With the risk of getting shot, let me admit at the very outset, that my first viewing of “West Side Story” left a bittersweet taste in my mouth. The story of Romeo and Juliet has been done to death in different settings and this one follows the original tale almost religiously. The two leads playing Tony and Maria annoy rather than enchant and the chemistry between them on screen is far from electric. As a result of this, in the end when I saw Maria left all alone to pick up the pieces, I didn’t feel any sadness for her. The main story and its execution left me rather cold.

This is not to say that “West Side Story” was a terrible film/musical. The music of Jerome Robbins here is splendid with one great number after another from “Tonight Tonight” to “Maria” and from “America” to “Somewhere.” The choreography is absolutely spectacular and the fight sequences are unique for their simultaneous embodiment of power and rhythm. Fortunately and unfortunately, there is such life and intensity in these sequences which is sorely lacking in the rest of the film.

However, in my opinion, the masterstroke of brilliance in the case of “West Side Story” lies in its setting. It takes a very real issue of its time i.e. rivalries among immigrant groups in New York City and sets it to a larger than life canvas which is simultaneously intriguing, entertaining and at times, awe-inspiring. It is a story set in a time when America was changing dramatically with more and more people from diverse cultures pouring into cities like New York and Los Angeles. It captures the immigrant experience and clash of cultures so well that perhaps that is the reason for its long lasting appeal.

This immigrant experience is perhaps best explored in the song “America.” The song is placed right after Anita is trying to explain to Maria’s brother that Maria has grown up and she can meet whoever she wants. He refuses to accept this argument and believes that Puerto Ricans cannot mix with Irish-Italians or any other group. They reach the terrace where several of their group members are there with their girls. Anita brings up the differences between America and Puerto Rico and quickly we are drawn into the song itself.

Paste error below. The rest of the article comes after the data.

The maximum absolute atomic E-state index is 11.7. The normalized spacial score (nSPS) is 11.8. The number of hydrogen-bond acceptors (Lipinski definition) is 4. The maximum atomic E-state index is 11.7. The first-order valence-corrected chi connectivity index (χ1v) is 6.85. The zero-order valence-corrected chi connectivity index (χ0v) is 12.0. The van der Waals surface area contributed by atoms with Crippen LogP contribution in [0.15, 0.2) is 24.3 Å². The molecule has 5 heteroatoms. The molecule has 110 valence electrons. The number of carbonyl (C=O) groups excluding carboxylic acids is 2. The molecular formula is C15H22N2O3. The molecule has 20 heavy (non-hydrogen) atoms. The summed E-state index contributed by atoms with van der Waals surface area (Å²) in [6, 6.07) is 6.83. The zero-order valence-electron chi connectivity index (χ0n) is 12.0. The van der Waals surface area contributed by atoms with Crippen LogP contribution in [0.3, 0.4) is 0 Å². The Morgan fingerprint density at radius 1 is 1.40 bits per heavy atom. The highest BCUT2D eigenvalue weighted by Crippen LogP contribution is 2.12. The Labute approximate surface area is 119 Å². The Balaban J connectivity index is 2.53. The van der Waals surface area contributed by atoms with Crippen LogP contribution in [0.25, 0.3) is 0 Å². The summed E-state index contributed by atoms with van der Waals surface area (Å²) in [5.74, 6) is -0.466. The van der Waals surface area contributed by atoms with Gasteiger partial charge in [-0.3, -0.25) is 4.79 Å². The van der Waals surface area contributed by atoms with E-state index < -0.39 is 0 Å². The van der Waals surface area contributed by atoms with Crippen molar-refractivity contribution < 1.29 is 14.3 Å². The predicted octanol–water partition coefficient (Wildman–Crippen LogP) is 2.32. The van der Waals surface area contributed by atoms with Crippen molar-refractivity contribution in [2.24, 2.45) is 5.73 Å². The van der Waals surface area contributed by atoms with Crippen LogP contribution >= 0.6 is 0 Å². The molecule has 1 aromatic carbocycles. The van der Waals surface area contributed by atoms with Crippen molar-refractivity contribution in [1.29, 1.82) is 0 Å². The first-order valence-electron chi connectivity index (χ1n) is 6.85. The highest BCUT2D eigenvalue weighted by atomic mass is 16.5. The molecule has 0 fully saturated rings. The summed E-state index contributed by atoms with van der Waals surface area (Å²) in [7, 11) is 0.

Perhaps the most obvious feature of the song is its picturisation. The choreography combined with the body language and costumes create a sexual tension which is palpable. The women ooze confidence and the men are clearly out to impress them. The element of the changing dynamic between the sexes is very well explored. The Puerto Rican women are freer in America. They can do what they want and wear what they want. They feel no longer tied down by the men. While they are still in a limbo caught between their past and their future, they are quickly becoming strong, independent women (perhaps best seen in the character of Anita). For the guys, while this is a turn on, it is also a source of insecurity as they realise that their women are no longer completely under their control.

Another aspect well explored is the issue of economic deprivation. Here, I don’t just mean the poverty but also the humiliation associated with menial jobs and the stigma associated with the immigrant status then. Of course most of it comes from the men who had to face the worst of it. While the women enjoyed a sense of empowerment in America, the effect was the opposite on men. Certainly, their lives were better here economically than their home country. But in that quest for greater economic status came a loss of the Puerto Rican way of life. Again, the women feel the pinch lesser than men who are affected not only by the individualism of America (as compared to the supposed warmth of their home turf), they also feel threatened (and perhaps, impotent) by their increasing insignificance individually, both in relation to society and in relation to their women. Hence, their urge to assert their control in more macho (and often, sillier) ways.

Ultimately, however, “America” is a joyous celebration of life in all its splendour. It brings out its constant changing nature and the need to enjoy it in every way possible. Despite their insecurities about their culture collectively and America’s impact on them individually, men and women take it in their stride and try to adapt to it and make the most out of it. It captures a time that no longer exists on a scale that is astounding. It is exciting yet insightful. That is precisely the reason why it marks a great moment in musicals and arguably, a great moment at the movies.

Friday, April 3, 2009

Under Scrutiny: Ronnie Screwvala